Staunton, March 14 — Rumors have always swirled around the Russian throne especially when anything happens or is thought to be happening or even is desired to happen. But the reach and intensity if not the accuracy and insight of such rumors has been vastly increased by the rise of social media and especially Twitter with its 140 character limit.
Every few hours or on occasion every few minutes a new tweet appears sending analysts, commentators and even ordinary citizens off in one direction and then in another, creating a situation where, in the title of Peter Pomerantsev’s recent book, Nothing Is True and Everything Is Possible.
Pomerantsev described this state as “the surreal heart” of contemporary Russia, a description which seems increasingly apt. But at the same time, while it is entirely possible that none of the specific rumors is correct, the rumors taken as a whole may suggest certain conclusions, just as big data can tell us things that no one data point can.
In a commentary March 14, Ivan Preobrazhensky, the politics editor of the Rosbalt.ru news agency, suggests that the swirl of rumors proves only one thing: “the political, economic and cultural life of the entire country is concentrated suddenly not on one position but on one single concrete individual.”
The Rosbalt editor reaches that conclusion after tracing the rumors about Putin over the last week from the report that the Kremlin leader was about to sack Igor Sechin to the discussions of Putin’s role in the Nemtsov murder to the suggestion of many that there is a major fight between the FSB and the Chechen “clan” in Moscow.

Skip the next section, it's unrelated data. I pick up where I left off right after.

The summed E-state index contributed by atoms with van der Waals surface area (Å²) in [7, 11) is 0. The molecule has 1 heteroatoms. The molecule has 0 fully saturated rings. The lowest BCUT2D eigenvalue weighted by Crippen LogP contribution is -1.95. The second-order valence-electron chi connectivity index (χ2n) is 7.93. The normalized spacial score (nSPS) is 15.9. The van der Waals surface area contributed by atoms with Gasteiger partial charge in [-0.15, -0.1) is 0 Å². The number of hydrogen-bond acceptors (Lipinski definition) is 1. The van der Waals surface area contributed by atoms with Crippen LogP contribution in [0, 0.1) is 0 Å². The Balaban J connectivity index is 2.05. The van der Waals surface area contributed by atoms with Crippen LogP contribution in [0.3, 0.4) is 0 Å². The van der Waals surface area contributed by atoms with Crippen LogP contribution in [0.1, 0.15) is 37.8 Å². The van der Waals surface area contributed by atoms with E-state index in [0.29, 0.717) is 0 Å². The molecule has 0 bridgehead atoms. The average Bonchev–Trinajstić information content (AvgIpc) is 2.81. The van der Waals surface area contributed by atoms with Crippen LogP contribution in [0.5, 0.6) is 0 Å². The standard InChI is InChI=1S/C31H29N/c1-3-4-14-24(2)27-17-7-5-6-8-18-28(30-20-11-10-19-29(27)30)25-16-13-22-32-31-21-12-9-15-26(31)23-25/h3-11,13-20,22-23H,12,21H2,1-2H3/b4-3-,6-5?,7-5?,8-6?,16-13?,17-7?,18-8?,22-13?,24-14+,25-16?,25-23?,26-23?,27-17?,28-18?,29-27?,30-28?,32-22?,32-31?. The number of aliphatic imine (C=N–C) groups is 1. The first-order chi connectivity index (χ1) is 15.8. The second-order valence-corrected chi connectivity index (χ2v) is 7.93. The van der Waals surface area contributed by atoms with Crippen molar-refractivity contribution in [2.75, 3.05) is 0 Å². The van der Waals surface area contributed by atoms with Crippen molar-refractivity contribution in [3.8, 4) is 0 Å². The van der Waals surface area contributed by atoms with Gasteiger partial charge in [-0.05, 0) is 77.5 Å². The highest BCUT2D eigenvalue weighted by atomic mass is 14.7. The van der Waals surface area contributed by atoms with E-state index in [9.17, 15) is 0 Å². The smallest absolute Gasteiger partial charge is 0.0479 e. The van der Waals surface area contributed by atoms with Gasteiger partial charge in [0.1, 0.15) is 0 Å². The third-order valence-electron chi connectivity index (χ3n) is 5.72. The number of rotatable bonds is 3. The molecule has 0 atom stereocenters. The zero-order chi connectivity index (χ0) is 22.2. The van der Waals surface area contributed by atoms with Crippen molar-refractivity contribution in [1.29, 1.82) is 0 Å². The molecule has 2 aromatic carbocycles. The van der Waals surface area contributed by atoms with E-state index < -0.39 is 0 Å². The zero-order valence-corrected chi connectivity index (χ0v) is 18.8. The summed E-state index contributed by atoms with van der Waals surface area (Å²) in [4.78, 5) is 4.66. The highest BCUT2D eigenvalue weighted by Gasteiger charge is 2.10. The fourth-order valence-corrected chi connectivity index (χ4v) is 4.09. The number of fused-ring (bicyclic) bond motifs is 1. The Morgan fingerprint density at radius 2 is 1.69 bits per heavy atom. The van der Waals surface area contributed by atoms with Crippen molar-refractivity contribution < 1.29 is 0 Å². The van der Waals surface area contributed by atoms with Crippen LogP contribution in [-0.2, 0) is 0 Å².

As these rumors spread, Preobrazhensky notes, “the media suddenly or at the advice of someone recalled that no one had seen the chief of state for several days.” That led to other rumors that he was ill or dead or the victim of foul play. And those rumors then “multiplied and metastasized” into stories about a coup.
Some of these stories have a basis in fact – no one denies that the FSB and Kadyrov are enemies – but others appear to have been designed to “sent everyone off on a false trail,” to distract attention from other issues be they the Nemtsov murder and Putin’s possible role in it or something else entirely such as reports about early Duma and presidential elections.
Then on Friday the 13th, a video of Putin meeting with Supreme Court head Vyacheslav Lebedev appeared, “the media and the bloggers breathed with relief and with a light heart went off for the weekend and the entire history about the supposed coup d’etat not to mention the illness or death of the president of Russia was dispelled like smoke.”
But even as he makes this argument, Preobrazhensky ends with another, one that points to a somewhat different conclusion. He points out that “many people who did not approve of Stalin’s policies were very worried at the time of his death because it seemed that the world was held on the shoulders of one man and because they had the sense that all life had stopped.”
Such people in 1953 were mistaken as are “mistaken today the supporters and opponents of Vladimir Putin” who instead of talking about the real problems of the country and its place in the world have acted as if the only thing that matters to them is “gossip about the health of one individual.”